Introducing the Climate Coaching Blog Series
Climate change is the most pressing and critical challenge humanity has faced in its history. We don't have the time to rely on regulators to pass appropriate climate mitigation and adaption legislation. Climate action from across all industry sectors, whatever the size of organisation is essential, required and indeed increasingly demanded by customers and consumers. To address this, I am writing a sequence of blogs called the Climate Coaching Series, here on edie.net, where I will be exploring climate action and answering the questions of what organisations can do to benefit people, profit and planet.
The series of blogs will be informative and action orientated and the actions will link to the framework provided by the 17 UN Sustainable Development Goals. The Climate Coaching Series will provide ideas and ways for smart climate choices which will benefit organisations and the climate. All organisations should by now be seeking ways in which to engage in an effective and rational way on climate action.
The blogs will support this much-needed transition and frankly, if you are concerned with the longevity of your company, there is no choice. Climate action and sustainability are the way forward. If you are still wondering about the business case for action, well, ask yourself what the business case for not taking climate action is.
In the upcoming climate coaching blog series, I will cover potential impacts on and action relating to:
- Energy efficiency
- Food waste
- Greening of products & services
- Procurement & supply chain
- How to create staff engagement.
Global Climate Action
If you are still reading, you are interested in climate change and learning what your organisation can do about it. Great, and you are not alone. The countries of the world have come together in what is commonly known as the Paris Agreement. This is an agreement within the United Nations Framework Convention on Climate Change, dealing with mitigation of greenhouse gas emissions, adaptation to climate change and how to finance all of this. It starts in just less than two years, in 2020.
Each country which is part of the agreement determines, plans and reports its own contribution to mitigate global warming. There is no mechanism to force a country to emit less greenhouse gases, but each target should go beyond any previously set targets. The Paris Agreement has as an aim to reduce global warming to well below 2 degrees Celsius and pursue efforts to limit the temperature increase to 1.5 °C above pre-industrial levels.
With current policies, and including pledges made by countries up to November last year, the median global warming is still forecast tol be +3.2 °C. Not enough by any means to avoid dangerous climate change, with effects such as changes in precipitation causing more frequent flooding in places, more droughts and heat waves in others, sea-level rise, hurricanes to become stronger and more intense and the Arctic likely to become essentially ice-free in summer. If we do not take action now, we are facing irreversible consequences to the climate system. Some say we are already there.
The current US President Donald Trump has announced his intentions to withdraw from the Paris Agreement. In response, more than 2,500 leaders across the US, representing more than 130 million Americans, independent of political colour, have acknowledged the importance of climate change and their will to fight it, in support of the Paris Agreement, through signing the We Are Still In declaration.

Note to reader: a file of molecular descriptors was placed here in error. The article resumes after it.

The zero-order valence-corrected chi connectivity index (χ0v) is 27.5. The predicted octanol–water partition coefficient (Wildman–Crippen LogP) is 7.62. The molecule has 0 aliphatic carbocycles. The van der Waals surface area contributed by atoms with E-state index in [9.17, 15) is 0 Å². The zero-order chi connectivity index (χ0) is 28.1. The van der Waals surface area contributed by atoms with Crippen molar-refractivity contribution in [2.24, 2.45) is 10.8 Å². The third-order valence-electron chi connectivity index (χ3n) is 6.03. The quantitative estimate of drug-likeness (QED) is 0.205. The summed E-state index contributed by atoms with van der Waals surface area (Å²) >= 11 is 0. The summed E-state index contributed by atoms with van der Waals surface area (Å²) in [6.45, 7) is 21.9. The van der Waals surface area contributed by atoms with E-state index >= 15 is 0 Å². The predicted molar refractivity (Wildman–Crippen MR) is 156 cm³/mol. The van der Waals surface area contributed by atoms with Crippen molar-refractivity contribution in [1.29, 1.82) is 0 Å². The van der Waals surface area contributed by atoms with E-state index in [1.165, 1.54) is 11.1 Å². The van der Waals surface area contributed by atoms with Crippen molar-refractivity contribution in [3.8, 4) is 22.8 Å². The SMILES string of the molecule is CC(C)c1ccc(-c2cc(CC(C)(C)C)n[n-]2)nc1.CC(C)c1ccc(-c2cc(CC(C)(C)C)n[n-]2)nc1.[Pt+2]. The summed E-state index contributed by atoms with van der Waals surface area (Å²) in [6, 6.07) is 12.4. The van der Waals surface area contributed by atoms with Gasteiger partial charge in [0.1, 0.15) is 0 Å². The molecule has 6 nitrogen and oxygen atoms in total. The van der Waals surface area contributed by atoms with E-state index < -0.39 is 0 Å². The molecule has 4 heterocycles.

It is clear that Governments alone will not achieve the challenging and ambitious agenda which is required to turn things around for a low carbon future. This is why business action is essential. “We Are Still In” is a clear indication that businesses and their customers are in favour of climate action and that it actually also presents business opportunities.
If saving humanity and the planet does not push you into action, consider this: climate change is bad for the economy. Harvard Business Review showed just last year that the share of national GDP at risk from climate change, including the impact of human pandemics, is almost $2.2 trillion through 2025.
Framing climate action
Climate action is a part of the global agenda of the Sustainable Development Goals (which I have discussed in several other blogs, Why the SDGs are a big thing for SMEs and How to embed the SDGs in your sustainability strategy, as well as in this edie masterclass How to embed the SDGs in your sustainability strategy).
In my view, it is one of the most important goals, which has an impact and relevance on all other goals. It is also a goal on which everyone has an impact – and can therefore take action, no matter how small.
Knowing the data, precisely defining the impact of your organisation’s activities today is an essential starting point prior to determining action, setting targets and understanding progress. As the famous management adage goes; you can’t manage what you can’t measure. Further, being open and transparent about your targets, action and progress towards staff and other stakeholders set a basis for a prospering relationship in your climate work. Linking your action to a bigger picture reference, like the Sustainable Development Goals, can not only be educational and provide a purpose, it can be very supportive in showing that your organisation is taking the environment seriously, wherever you operate.
Please keep an eye for the next blog in the Climate Coaching Series on the edie.net website. I am looking forward to your feedback and hearing about your actions. Together we can create a sustainable and low carbon future, for us and for future generations, and not – in the words from the Hitch Hikers Galaxy – “..so long, and thanks for the fish…”!Carolina Karlstrom